To hell with all our troubles, let's start the day off with a song. "In Italia seicento e quaranta;/In Almagna duecento e trentuna." You know the rest: after 640 in Italy and 231 in Germany, there's 100 in France, 91 in Turkey (Turkey!) and 1,003 and still counting in Spain. No mention, notice, of the United Kingdom, where either the women were too chaste or Don Giovanni couldn't face hanging around for between 50 minutes and three hours at border control – depending on whose figures you believe – waiting for his passport to be stamped. Not someone you think of as a queuer, Don Giovanni.
So what about you? How many people have you slept with? Forgive the intrusiveness of the question but there is such a fashion for bragging about one's sexual conquests – especially, it pains me to say, among men – that I'm assuming you're happy to brag a bit yourself.
First, it was William Roache, otherwise known as Ken Barlow of Coronation Street, telling Piers Whatsisname that his fellow actors nicknamed him Cock Roache on account of... well, that's not hard to nut out, but just so there should be no mistake, on account of his having slept with 1,000 women – a figure so round you wonder if he'd been aiming for it and stopped the minute he got there. Tough if you happened to be the thousandth, in that case, wondering why the inordinate celebration: champagne, punching the air, shouting "Whoo!" and then the sudden deflation.
In fact, considering that the "Cock" turned 80 last month, 1,000 is not really all that many. Allow him to have been sexually active from the age of 16 and that means he has slept with only 15.625 women a year, which comes out, if I've done my sums right, at 1.302083 recurring a month. Chickenfeed. So what was he doing on the other 29.697917 nights? Learning his lines?
And now, not wanting to be outgunned by a mere soap star, the disc jockey and human emoticon Tony Blackburn claims a haul of 500 which again, no matter that he's a decade younger than Roache, strikes me as hardly worth shouting about. The number of hours I have never expended listening to Tony Blackburn must run into the hundreds of thousands, but you won't catch me boasting about them.
Of the host of questions there are to ask about all this, the first is: "How do they know?" According to a two-page spread in the Daily Mail, Engelbert Humperdinck has had 3,000 lovers, Charlie Sheen 5,000, Fidel Castro 35,000, Nick Clegg 30, Warren Beatty 12,755 "give or take". Are those real figures or stabs in the dark? Either way, how is it that men who like to think of themselves as lovers don't know it's the height of erotic unsophistication to keep count? It's one thing for Don Giovanni to let his servant Leporello do his calculations for him, but he would go down in our estimation were he to enumerate his successes himself.
Urbane seducers of either sex are indifferent to the number of lovers they have had; they are too busy to keep count, too absorbed in the present to remember the past, and too polite to discuss either. Essential to any idea of civilisation is the principle that what happens in the dark is not for gossiping or bragging about in the light. "The heart must have its secrets," D H Lawrence said. And whether or not the heart was ever involved in Peter Stringfellow's 2,000 or Mick Hucknall's 3,285, the body must have its secrets, too.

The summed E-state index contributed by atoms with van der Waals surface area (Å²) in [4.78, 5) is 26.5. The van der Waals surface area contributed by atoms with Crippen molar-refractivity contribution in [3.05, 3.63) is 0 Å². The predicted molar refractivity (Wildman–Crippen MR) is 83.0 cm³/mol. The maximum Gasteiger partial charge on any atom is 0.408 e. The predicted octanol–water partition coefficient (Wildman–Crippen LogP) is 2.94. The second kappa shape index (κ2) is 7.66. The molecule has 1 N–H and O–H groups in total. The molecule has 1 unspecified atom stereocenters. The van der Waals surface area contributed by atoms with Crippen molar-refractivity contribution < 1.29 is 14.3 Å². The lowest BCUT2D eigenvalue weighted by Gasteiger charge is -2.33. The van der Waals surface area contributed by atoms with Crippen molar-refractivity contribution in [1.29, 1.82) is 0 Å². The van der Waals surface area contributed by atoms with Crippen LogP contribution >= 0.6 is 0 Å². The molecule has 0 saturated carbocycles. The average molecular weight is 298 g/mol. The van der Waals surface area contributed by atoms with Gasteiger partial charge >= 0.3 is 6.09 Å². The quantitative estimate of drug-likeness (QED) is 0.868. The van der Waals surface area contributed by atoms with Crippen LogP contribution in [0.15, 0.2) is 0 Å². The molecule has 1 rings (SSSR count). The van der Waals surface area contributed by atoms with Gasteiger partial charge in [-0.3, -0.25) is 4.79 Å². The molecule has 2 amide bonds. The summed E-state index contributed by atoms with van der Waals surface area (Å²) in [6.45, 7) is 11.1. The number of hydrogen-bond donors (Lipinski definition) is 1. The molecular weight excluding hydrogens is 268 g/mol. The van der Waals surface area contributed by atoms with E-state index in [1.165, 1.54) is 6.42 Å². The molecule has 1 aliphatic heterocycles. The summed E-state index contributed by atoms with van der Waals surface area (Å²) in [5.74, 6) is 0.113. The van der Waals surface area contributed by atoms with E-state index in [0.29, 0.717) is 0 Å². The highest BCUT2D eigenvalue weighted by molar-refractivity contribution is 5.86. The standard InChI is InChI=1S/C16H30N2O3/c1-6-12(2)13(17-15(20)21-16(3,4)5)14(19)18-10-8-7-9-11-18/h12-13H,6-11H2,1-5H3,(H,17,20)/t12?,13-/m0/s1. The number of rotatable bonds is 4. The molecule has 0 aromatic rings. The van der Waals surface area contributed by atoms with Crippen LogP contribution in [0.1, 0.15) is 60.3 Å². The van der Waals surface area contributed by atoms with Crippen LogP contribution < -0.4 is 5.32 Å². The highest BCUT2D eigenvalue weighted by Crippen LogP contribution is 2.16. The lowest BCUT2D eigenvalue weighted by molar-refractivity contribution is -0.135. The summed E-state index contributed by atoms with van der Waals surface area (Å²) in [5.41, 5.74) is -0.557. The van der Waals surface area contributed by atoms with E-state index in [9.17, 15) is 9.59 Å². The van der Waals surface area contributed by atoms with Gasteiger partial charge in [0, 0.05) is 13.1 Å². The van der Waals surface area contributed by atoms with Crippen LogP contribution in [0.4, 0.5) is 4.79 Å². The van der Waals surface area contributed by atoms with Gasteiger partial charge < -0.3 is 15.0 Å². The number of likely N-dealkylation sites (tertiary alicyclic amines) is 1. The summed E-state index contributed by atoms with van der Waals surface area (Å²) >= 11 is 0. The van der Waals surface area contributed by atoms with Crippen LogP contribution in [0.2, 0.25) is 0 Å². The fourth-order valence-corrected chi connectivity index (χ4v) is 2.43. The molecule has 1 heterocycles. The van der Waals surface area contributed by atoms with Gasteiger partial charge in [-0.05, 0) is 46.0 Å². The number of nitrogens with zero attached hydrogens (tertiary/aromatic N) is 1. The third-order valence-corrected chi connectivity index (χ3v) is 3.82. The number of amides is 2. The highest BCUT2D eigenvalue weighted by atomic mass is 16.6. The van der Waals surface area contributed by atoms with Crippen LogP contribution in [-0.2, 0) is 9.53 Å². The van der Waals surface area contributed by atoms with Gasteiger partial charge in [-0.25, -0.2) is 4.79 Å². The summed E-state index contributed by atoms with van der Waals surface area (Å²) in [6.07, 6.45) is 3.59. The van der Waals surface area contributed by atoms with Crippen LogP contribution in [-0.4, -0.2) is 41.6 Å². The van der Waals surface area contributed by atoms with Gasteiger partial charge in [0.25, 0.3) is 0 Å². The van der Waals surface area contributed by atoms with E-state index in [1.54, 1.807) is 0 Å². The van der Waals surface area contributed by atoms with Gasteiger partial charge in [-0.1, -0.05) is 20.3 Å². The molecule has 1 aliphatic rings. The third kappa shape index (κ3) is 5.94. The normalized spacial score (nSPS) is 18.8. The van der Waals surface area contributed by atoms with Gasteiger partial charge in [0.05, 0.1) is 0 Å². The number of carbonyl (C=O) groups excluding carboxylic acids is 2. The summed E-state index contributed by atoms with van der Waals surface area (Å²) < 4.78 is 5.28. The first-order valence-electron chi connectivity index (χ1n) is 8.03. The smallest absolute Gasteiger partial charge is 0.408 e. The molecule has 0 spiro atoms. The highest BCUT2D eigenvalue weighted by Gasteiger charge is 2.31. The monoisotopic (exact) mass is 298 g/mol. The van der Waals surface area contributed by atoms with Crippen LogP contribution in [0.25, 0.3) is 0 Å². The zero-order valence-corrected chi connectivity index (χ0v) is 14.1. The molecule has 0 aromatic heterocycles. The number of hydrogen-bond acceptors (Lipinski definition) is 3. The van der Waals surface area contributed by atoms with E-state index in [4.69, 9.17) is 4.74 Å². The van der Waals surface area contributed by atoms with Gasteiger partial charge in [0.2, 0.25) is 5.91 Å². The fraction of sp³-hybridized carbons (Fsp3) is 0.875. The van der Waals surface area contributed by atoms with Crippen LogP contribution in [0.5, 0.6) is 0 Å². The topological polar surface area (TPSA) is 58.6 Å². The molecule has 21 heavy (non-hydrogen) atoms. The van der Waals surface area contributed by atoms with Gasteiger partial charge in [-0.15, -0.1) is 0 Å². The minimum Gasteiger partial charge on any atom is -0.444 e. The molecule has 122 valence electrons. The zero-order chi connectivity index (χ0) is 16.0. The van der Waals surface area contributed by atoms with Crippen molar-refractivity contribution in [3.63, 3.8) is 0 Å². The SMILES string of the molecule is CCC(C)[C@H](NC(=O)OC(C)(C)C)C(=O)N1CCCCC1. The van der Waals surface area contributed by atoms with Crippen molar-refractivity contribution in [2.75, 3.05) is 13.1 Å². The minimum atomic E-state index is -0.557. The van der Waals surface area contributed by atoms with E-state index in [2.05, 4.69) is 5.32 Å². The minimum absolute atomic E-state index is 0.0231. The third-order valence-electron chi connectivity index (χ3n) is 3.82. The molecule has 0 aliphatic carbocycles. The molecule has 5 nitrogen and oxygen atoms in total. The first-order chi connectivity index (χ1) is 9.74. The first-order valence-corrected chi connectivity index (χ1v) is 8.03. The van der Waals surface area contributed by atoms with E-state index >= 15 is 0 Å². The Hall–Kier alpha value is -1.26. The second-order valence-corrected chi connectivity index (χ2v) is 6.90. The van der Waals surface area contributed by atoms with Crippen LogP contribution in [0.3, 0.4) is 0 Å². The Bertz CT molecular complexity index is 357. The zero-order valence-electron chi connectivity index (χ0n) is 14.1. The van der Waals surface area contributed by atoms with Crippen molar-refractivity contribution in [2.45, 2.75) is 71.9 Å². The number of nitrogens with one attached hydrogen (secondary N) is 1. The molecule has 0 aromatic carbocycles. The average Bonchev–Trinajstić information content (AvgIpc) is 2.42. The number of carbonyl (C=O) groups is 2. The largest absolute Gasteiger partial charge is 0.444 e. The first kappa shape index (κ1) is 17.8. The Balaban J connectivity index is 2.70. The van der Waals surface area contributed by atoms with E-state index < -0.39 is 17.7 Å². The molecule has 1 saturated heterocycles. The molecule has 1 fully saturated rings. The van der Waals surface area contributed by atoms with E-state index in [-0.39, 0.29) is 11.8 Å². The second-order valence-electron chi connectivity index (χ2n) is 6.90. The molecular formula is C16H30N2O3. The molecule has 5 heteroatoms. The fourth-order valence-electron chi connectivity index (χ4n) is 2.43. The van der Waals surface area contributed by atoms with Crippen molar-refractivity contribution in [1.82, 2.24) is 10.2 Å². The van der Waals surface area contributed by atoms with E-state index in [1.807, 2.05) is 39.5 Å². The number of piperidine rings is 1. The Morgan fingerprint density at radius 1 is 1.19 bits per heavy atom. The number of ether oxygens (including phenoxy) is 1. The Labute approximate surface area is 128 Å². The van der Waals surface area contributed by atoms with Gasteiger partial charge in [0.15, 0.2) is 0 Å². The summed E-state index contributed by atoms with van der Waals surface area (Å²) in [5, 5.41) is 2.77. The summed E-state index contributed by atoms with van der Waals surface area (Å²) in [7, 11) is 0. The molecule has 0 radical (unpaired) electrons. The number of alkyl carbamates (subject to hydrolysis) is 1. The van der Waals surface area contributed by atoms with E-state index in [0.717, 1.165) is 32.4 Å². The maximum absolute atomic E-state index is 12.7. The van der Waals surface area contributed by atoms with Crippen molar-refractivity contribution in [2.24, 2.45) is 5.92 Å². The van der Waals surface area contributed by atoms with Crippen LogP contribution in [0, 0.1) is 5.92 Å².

And there is a further argument. It demeans. Not only does it demean those slept with, it demeans the sleeper who becomes reduced to a mere vulgar fraction himself. "Was that all I was doing?" the accumulator must somewhere along the line ask. "Did I expend spirit and waste shame merely to become one-half of an equation?"
I say "somewhere along the line" but this thought should kick in pretty soon after sex begins. So at about 16 or 17, for those born before 1964, and around about the time they would once have been taking ballet lessons, collecting cigarette packets and studying for their 11-plus for those born later. Yes, you go from an ignorance which you fear will last for ever to a knowledge so liberating you feel you must commemorate it somehow and, short of a party at the Ritz, boasting and totting up is as good a way as any, but the minute you start running out of fingers to count on, you recognise yourself for a fool. I see that as one of the milestones of maturity: the hour you become contemptuous of yourself for keeping score.
We are not prim in this column. We don't think one sexual partner for life should be enough. We would even legislate against it. "Och, it hardens all within and petrifies the feelings," wrote the philanderer poet Robert Burns, in non-philandering mode, about the consequences of "roving illicitly". But not philandering can be costly, too. Of the rocks on which the best and longest of marriages can founder, the rock called Ignorance and Wondering is the cruellest. Better, any time, since every choice we make implies rejection of another, that when we choose licit love over illicit roving we do so having known what illicit roving was like.
Don Giovanni is a great opera for many reasons, one being that the Don himself is, morally and musically – if that's a distinction worth making in opera – at one and the same time hero and villain. He could also have shown for a fool, were it not for Leporello who both points his folly out and absorbs it in appreciation. The wonderful comic song with which we began this column is a celebration of his master's sexual appetite and resourcefulness, full of zestful re-creation and, of course, envy, but it also mocks the madness of it, as one might mock a man whose ambition is to eat the world. Whoever would be celebrated for the amount of sex he has had should get himself a Leporello. He should also remember that a hero in art is often a clown in life.